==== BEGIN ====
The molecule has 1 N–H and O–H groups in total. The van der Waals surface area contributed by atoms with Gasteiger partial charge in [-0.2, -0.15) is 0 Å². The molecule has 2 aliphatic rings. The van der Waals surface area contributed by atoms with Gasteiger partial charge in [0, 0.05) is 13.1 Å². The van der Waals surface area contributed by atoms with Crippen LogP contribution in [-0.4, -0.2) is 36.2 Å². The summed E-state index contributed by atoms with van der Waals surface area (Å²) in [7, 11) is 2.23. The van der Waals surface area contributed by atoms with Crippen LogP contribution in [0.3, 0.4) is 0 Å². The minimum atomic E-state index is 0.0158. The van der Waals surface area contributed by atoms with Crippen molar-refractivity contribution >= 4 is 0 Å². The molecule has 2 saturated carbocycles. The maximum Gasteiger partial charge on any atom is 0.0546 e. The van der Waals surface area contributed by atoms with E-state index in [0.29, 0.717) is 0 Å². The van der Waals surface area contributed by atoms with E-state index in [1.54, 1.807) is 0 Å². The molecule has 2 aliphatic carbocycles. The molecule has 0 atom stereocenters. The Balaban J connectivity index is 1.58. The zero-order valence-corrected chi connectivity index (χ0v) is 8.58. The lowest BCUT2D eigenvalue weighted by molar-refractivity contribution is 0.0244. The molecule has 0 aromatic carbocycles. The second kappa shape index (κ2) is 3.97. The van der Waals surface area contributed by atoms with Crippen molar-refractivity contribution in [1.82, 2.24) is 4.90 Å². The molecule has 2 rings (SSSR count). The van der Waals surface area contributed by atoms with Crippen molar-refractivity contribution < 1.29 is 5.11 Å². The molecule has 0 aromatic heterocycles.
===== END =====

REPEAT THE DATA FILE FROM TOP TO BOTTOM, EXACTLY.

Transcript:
The molecule has 1 N–H and O–H groups in total. The van der Waals surface area contributed by atoms with Gasteiger partial charge in [-0.2, -0.15) is 0 Å². The molecule has 2 aliphatic rings. The van der Waals surface area contributed by atoms with Gasteiger partial charge in [0, 0.05) is 13.1 Å². The van der Waals surface area contributed by atoms with Crippen LogP contribution in [-0.4, -0.2) is 36.2 Å². The summed E-state index contributed by atoms with van der Waals surface area (Å²) in [7, 11) is 2.23. The van der Waals surface area contributed by atoms with Crippen LogP contribution in [0.3, 0.4) is 0 Å². The minimum atomic E-state index is 0.0158. The van der Waals surface area contributed by atoms with Crippen molar-refractivity contribution >= 4 is 0 Å². The molecule has 2 saturated carbocycles. The maximum Gasteiger partial charge on any atom is 0.0546 e. The van der Waals surface area contributed by atoms with E-state index in [0.29, 0.717) is 0 Å². The van der Waals surface area contributed by atoms with E-state index in [1.54, 1.807) is 0 Å². The molecule has 2 aliphatic carbocycles. The molecule has 0 atom stereocenters. The Balaban J connectivity index is 1.58. The zero-order valence-corrected chi connectivity index (χ0v) is 8.58. The lowest BCUT2D eigenvalue weighted by molar-refractivity contribution is 0.0244. The molecule has 0 aromatic carbocycles. The second kappa shape index (κ2) is 3.97. The van der Waals surface area contributed by atoms with Crippen molar-refractivity contribution in [1.82, 2.24) is 4.90 Å². The molecule has 2 rings (SSSR count). The van der Waals surface area contributed by atoms with Crippen molar-refractivity contribution < 1.29 is 5.11 Å². The molecule has 0 aromatic heterocycles.